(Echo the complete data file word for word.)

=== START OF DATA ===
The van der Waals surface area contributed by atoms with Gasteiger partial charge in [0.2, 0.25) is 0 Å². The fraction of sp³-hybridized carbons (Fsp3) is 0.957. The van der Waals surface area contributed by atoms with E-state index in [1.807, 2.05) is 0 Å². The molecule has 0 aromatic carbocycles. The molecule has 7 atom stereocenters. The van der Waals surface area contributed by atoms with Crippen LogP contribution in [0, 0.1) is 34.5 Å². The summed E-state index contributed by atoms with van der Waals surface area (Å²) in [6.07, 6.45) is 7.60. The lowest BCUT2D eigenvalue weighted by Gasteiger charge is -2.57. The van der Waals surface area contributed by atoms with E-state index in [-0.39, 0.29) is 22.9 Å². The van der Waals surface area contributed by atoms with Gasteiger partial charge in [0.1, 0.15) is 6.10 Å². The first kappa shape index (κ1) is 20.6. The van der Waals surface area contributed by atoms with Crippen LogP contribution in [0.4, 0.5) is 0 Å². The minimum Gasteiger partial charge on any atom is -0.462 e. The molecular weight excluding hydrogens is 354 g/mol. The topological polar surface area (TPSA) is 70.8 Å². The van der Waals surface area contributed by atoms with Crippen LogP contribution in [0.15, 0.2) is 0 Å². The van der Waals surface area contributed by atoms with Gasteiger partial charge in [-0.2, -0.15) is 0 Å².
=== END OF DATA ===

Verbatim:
The van der Waals surface area contributed by atoms with Gasteiger partial charge in [0.2, 0.25) is 0 Å². The fraction of sp³-hybridized carbons (Fsp3) is 0.957. The van der Waals surface area contributed by atoms with E-state index in [1.807, 2.05) is 0 Å². The molecule has 0 aromatic carbocycles. The molecule has 7 atom stereocenters. The van der Waals surface area contributed by atoms with Crippen LogP contribution in [0, 0.1) is 34.5 Å². The summed E-state index contributed by atoms with van der Waals surface area (Å²) in [6.07, 6.45) is 7.60. The lowest BCUT2D eigenvalue weighted by Gasteiger charge is -2.57. The van der Waals surface area contributed by atoms with E-state index in [-0.39, 0.29) is 22.9 Å². The van der Waals surface area contributed by atoms with Gasteiger partial charge in [0.1, 0.15) is 6.10 Å². The first kappa shape index (κ1) is 20.6. The van der Waals surface area contributed by atoms with Crippen LogP contribution in [0.4, 0.5) is 0 Å². The minimum Gasteiger partial charge on any atom is -0.462 e. The molecular weight excluding hydrogens is 354 g/mol. The topological polar surface area (TPSA) is 70.8 Å². The van der Waals surface area contributed by atoms with Crippen LogP contribution in [0.15, 0.2) is 0 Å². The van der Waals surface area contributed by atoms with Gasteiger partial charge in [-0.2, -0.15) is 0 Å².